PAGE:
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Post Chapter 7, When should I apply for a credit card?


Luckyword
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I had a Chapter 7 bankruptcy discharged in early January, then, I applied for a credit card, in order to obtain a free credit report. I was denied for the card. I had a $5000 outstanding student loan debt, and I've just finished paying the final $500. So now I am virtually 100% debt free. I only have savings of $2000, and earn $3500/month before taxes. My rent and expenses are roughly $1200, and I can save at least $1000 per month, which I am now doing. My most recent credit report, 2.16.09, indicated my credit score as 634. I've been offered secure pre-approved credit cards that have fees of roughly $200 per year, and I'm not interested in any of those. What I am interested in is a credit card with no annual fee. How long will I have to wait before being approved for such an offer? If I have to wait a few years, that's fine, as I don't want to use credit cards anymore. My sole interest is to use credit cards in order to raise my credit score, and I'll pay off the balance every month. I responded on another site, and it was recommended that I establish a mailboxes etcetera postal address, change my driver's license to that address, and start trying to have items removed from my credit reports. What do you think? Thanks. Luckyword

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Hi Robert, I'd only want a credit card in order to rebuild my credit and get a better score. I've learned my lesson though...and would ALWAYS pay it off in full each month. :)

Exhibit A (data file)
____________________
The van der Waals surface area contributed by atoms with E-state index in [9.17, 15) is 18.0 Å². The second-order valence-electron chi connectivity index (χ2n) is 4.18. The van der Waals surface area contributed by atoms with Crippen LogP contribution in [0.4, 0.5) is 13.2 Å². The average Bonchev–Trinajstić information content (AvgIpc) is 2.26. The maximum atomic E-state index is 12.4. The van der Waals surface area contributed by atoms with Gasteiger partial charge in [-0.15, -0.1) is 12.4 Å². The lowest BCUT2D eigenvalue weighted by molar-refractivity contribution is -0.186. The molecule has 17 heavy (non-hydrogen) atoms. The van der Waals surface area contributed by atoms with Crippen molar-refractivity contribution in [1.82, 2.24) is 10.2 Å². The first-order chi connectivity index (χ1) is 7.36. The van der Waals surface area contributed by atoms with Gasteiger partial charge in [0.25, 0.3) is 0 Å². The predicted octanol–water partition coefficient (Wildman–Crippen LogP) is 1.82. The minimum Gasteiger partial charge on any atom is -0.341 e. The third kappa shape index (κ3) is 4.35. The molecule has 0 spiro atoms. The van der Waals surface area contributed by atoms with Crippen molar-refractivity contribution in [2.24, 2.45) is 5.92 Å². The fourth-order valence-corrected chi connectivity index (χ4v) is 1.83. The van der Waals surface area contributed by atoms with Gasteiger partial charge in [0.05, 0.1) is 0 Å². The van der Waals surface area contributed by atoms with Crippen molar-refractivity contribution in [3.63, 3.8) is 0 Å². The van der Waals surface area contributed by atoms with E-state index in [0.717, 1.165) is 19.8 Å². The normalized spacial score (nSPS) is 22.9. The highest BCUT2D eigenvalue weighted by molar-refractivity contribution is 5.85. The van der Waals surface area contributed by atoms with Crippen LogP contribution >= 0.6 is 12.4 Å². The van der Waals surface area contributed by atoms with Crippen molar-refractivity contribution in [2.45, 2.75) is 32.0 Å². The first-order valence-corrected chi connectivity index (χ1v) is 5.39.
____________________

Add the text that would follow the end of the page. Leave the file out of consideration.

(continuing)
I can pretty much guarantee you that virtually everybody who has ever gotten a credit card has told themselves they would pay it off every month - the fact is, very few people do and even for many who do, they don't save (even though they'll tell themselves they will "next paycheck") and then some emergency happens and guess what...they start charging on that credit card (or multiple credit cards) until they have more charged on their cards than they could ever hope to pay back and this time they may not have the "out" of a bankruptcy.

I'm not suggesting people should have a bad score but frankly, most people whant a "good score" without even knowing why. For the most part, all a good FICO score will get you is the ability to go quickly and easily into debt.

Do what you want but I suggest you get a debit card, live within your means, pay cash for what you need and save MONEY.

People with money don't need a credit card (or a FICO score).

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I do agree, that if you have the cash, you don't need credit. The thing is, I actually have learned my lesson. I'm living within my means, working every day, making decent money, and most importantly, SAVING. I'd like to buy a house in about five years, once I have enough for a down payment and the mortgage. But I'd like to get the best interest rate possible on the mortgage...the reason I want to rebuild my credit. So I'm not at all looking to use more credit. In the two months I've been out of bankruptcy, I've completely paid off a student loan, am virtually debt free, have savings, and am accumulating more. I am SOOO DONE with credit. But, again, I want the best score possible so I can buy a house eventually. So I'm wondering, what's the best way to get that score given my circumstances?

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I can pretty much guarantee you that virtually everybody who has ever gotten a credit card has told themselves they would pay it off every month - the fact is, very few people do and even for many who do, they don't save (even though they'll tell themselves they will "next paycheck")